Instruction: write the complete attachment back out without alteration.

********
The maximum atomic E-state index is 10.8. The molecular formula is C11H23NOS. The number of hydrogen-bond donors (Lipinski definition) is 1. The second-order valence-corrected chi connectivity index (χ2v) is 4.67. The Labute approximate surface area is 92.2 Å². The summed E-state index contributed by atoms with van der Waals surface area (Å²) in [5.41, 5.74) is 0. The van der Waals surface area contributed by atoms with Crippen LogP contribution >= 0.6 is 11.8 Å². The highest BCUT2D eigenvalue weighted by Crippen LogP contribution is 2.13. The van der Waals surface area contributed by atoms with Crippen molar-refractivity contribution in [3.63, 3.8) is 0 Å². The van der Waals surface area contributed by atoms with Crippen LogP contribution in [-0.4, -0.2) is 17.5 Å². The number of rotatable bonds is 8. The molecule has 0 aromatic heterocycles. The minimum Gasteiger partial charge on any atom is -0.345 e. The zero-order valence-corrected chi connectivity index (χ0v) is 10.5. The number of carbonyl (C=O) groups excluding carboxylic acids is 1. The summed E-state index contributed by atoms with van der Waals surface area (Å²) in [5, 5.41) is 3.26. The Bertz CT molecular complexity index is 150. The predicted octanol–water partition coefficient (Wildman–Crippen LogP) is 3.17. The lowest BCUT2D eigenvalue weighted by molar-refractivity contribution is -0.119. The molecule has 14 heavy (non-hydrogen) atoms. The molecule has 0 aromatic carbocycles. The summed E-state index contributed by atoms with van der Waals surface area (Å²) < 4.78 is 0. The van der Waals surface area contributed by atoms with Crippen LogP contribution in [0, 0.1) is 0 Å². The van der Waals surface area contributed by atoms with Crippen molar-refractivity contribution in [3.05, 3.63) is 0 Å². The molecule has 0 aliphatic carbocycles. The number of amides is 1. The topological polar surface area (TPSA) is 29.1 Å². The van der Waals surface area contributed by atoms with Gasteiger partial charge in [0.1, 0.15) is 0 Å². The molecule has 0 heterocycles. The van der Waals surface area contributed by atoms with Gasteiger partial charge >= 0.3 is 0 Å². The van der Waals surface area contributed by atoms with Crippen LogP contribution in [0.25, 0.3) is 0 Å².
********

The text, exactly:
The maximum atomic E-state index is 10.8. The molecular formula is C11H23NOS. The number of hydrogen-bond donors (Lipinski definition) is 1. The second-order valence-corrected chi connectivity index (χ2v) is 4.67. The Labute approximate surface area is 92.2 Å². The summed E-state index contributed by atoms with van der Waals surface area (Å²) in [5.41, 5.74) is 0. The van der Waals surface area contributed by atoms with Crippen LogP contribution >= 0.6 is 11.8 Å². The highest BCUT2D eigenvalue weighted by Crippen LogP contribution is 2.13. The van der Waals surface area contributed by atoms with Crippen molar-refractivity contribution in [3.63, 3.8) is 0 Å². The van der Waals surface area contributed by atoms with Crippen LogP contribution in [-0.4, -0.2) is 17.5 Å². The number of rotatable bonds is 8. The molecule has 0 aromatic heterocycles. The minimum Gasteiger partial charge on any atom is -0.345 e. The zero-order valence-corrected chi connectivity index (χ0v) is 10.5. The number of carbonyl (C=O) groups excluding carboxylic acids is 1. The summed E-state index contributed by atoms with van der Waals surface area (Å²) in [5, 5.41) is 3.26. The Bertz CT molecular complexity index is 150. The predicted octanol–water partition coefficient (Wildman–Crippen LogP) is 3.17. The lowest BCUT2D eigenvalue weighted by molar-refractivity contribution is -0.119. The molecule has 14 heavy (non-hydrogen) atoms. The molecule has 0 aromatic carbocycles. The summed E-state index contributed by atoms with van der Waals surface area (Å²) < 4.78 is 0. The van der Waals surface area contributed by atoms with Crippen LogP contribution in [0, 0.1) is 0 Å². The van der Waals surface area contributed by atoms with Crippen molar-refractivity contribution in [3.05, 3.63) is 0 Å². The molecule has 0 aliphatic carbocycles. The number of amides is 1. The topological polar surface area (TPSA) is 29.1 Å². The van der Waals surface area contributed by atoms with Gasteiger partial charge in [0.1, 0.15) is 0 Å². The molecule has 0 heterocycles. The van der Waals surface area contributed by atoms with Gasteiger partial charge >= 0.3 is 0 Å². The van der Waals surface area contributed by atoms with Crippen LogP contribution in [0.25, 0.3) is 0 Å².